43. Apparatus according to claim 40 wherein said optical means includes a scanning light aperture, means for passing light through said aperture and said chamber cleared of said particles, and means responsive to said light passing through said aperture and said chamber.
44. Apparatus according to claim 43 further including recorder means responsive to said optical means for providing an indication of said packed cell volume of particles in said chamber.
45. Apparatus according to claim 40 further including means for normalizing said optical means subsequent to a measurement of the packed volume of particles in said chamber.
46. Apparatus according to claim 40 wherein said optical means includes means for passing light through said chamber, and means for integrating the total light passed through said chamber to provide an indication of said packed volume in said chamber.
47. Apparatus according to claim 40 further including means for phasing the operation of said optical means and said introducing means.
48. Apparatus according to claim 19 further including means for supplying said segments of said different liquids separately and discretely to said introducing means as a continuous stream, and means for controlling said introducing means to introduce each of said segments in successive fashion into said loading well, and means for measuring the packed volume of each of said segments introduced into said chamber, in turn.
49. Apparatus according to claim 48 further including conduit means connected to said introducing means and supplying said samples as a continuous flowing stream along said conduit, adjacent samples in said stream being separated by an inert immiscible fluid segment.
50. The method of claim 1 further including the step of centrifugally purging said packed volume of said particles from said portion of said chamber subsequent to the measurement thereof.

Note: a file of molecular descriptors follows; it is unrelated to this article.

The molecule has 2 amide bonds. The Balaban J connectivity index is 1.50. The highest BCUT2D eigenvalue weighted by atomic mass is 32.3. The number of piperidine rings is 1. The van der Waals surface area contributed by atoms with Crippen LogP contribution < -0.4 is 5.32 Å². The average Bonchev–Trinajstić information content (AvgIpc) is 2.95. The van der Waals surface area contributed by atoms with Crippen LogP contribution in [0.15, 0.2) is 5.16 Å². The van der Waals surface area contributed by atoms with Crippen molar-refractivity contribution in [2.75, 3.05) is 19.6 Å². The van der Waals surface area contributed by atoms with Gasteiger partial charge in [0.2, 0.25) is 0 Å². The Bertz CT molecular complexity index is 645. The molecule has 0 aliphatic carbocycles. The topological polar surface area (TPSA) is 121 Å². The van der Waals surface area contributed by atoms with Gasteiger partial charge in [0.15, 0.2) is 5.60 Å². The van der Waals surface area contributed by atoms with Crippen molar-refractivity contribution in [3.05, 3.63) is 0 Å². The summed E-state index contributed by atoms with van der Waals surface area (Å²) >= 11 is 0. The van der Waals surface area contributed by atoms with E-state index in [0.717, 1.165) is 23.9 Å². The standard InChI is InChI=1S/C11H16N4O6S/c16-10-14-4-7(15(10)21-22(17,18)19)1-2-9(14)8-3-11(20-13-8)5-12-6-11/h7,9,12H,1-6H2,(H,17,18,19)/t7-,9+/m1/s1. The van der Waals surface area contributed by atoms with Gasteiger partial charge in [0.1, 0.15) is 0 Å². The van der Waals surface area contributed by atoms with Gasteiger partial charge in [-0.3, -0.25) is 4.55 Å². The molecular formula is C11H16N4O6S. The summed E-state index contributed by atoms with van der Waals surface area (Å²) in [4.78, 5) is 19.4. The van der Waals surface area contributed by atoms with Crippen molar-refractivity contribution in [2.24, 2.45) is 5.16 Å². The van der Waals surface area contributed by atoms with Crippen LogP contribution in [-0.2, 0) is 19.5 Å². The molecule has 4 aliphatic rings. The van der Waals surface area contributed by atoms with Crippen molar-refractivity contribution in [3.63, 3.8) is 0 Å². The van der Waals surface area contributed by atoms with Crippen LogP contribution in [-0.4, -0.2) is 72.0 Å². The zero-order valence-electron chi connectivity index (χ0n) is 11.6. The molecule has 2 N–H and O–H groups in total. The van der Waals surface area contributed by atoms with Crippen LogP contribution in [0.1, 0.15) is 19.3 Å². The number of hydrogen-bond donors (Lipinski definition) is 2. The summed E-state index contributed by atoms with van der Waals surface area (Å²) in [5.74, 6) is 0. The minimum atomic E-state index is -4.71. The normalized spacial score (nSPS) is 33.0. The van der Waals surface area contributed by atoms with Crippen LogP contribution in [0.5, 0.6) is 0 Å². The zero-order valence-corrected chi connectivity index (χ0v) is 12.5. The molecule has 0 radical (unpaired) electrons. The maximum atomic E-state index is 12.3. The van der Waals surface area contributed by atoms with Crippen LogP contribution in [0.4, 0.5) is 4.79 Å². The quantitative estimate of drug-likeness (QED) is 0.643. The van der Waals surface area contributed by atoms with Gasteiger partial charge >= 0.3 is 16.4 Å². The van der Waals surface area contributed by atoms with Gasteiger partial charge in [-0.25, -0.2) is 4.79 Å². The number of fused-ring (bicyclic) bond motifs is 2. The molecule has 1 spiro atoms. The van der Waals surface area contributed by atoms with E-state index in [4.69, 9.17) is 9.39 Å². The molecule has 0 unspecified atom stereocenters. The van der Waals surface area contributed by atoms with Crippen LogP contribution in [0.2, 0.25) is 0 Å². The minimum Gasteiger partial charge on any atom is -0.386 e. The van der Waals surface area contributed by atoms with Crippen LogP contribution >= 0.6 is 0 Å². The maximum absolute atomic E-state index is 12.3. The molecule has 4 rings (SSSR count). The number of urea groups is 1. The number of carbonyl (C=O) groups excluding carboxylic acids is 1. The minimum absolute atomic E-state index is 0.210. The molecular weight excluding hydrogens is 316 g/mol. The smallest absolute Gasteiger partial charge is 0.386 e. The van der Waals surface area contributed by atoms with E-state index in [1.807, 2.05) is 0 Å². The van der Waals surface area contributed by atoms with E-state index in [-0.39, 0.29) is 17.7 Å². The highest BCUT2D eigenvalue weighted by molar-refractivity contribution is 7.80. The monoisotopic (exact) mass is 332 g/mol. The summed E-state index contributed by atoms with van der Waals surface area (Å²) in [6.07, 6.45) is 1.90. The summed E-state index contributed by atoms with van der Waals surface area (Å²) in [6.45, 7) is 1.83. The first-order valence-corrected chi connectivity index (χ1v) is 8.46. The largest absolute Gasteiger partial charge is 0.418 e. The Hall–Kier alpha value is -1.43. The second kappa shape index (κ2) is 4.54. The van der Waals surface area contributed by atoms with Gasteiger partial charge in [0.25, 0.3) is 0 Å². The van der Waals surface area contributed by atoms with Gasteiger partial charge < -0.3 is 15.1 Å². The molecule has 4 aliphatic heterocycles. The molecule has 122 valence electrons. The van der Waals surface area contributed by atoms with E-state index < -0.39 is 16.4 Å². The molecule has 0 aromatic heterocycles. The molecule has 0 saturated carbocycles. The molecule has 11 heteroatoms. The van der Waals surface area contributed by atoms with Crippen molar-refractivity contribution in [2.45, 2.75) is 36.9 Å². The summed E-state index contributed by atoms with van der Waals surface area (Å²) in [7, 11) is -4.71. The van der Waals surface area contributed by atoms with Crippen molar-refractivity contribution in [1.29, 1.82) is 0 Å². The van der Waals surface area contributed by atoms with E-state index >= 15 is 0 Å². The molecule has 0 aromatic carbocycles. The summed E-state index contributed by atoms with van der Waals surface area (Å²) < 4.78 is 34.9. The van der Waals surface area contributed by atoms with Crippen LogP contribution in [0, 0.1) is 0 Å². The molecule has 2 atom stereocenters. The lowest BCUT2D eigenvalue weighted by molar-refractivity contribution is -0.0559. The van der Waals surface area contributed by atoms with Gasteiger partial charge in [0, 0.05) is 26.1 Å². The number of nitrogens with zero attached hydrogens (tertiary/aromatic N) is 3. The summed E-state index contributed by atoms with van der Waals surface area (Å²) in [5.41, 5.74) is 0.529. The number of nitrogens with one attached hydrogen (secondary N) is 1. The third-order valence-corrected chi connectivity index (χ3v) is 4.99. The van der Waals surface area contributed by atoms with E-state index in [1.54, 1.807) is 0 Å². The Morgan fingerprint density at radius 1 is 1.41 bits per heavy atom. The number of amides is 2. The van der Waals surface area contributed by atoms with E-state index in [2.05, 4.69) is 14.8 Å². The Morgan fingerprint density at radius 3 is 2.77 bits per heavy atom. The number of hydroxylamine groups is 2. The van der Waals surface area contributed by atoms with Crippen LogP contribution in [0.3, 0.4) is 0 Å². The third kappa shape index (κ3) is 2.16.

51. The method of claim 50 further including the step of directing a plurality of particle-containing liquids, in turn, for loading each of said particle-containing liquids into said head member, so as to be centrifugally introduced into said chamber, subsequent to the purging of the packed volume of particulates of a preceding liquid from said chamber, the loading of said each liquids being effected while said head member is being continuously rotated.
52. The method of claim 51 further including the step of cleansing at least said portion of said chamber prior 15 16 to the centrifugal introduction of said each liquids said 3,555,284 1/1971 Anderson 23-259 X cleansing being eflected while said head member is being 3,5 86,484- 6/1971 Anderson 23259 continuously rotated.
MORRIS O. WOLK, Primary Examiner References Cited 5 R. E. SERWI'N, Assistant Examiner I 'UNITED STATES PATENTS Us Cl 3,211,530 10/1965 Harvey 23--253 3,415,627 12/1968 ,Rait 23*259 X 253 6 210- 8, 331
3,532,410 10/1970 Rochte 23-253 10 355;,
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|U.S. Classification||436/45, 422/72, 436/53, 356/39, 436/70, 250/577, 494/30, 73/61.71, 210/787, 494/10, 494/38, 422/82, 494/37, 436/63, 494/2, 356/36|
|International Classification||B04B5/04, G01N15/04, B04B5/00|
|Cooperative Classification||B04B5/0442, G01N15/042, G01N2015/047|
|European Classification||G01N15/04B, B04B5/04C|
|Jul 5, 1988||AS||Assignment|
Owner name: TECHNICON INSTRUMENTS CORPORATION
Free format text: MERGER;ASSIGNOR:REVGROUP PANTRY MIRROR CORP.;REEL/FRAME:004912/0740
Effective date: 19871231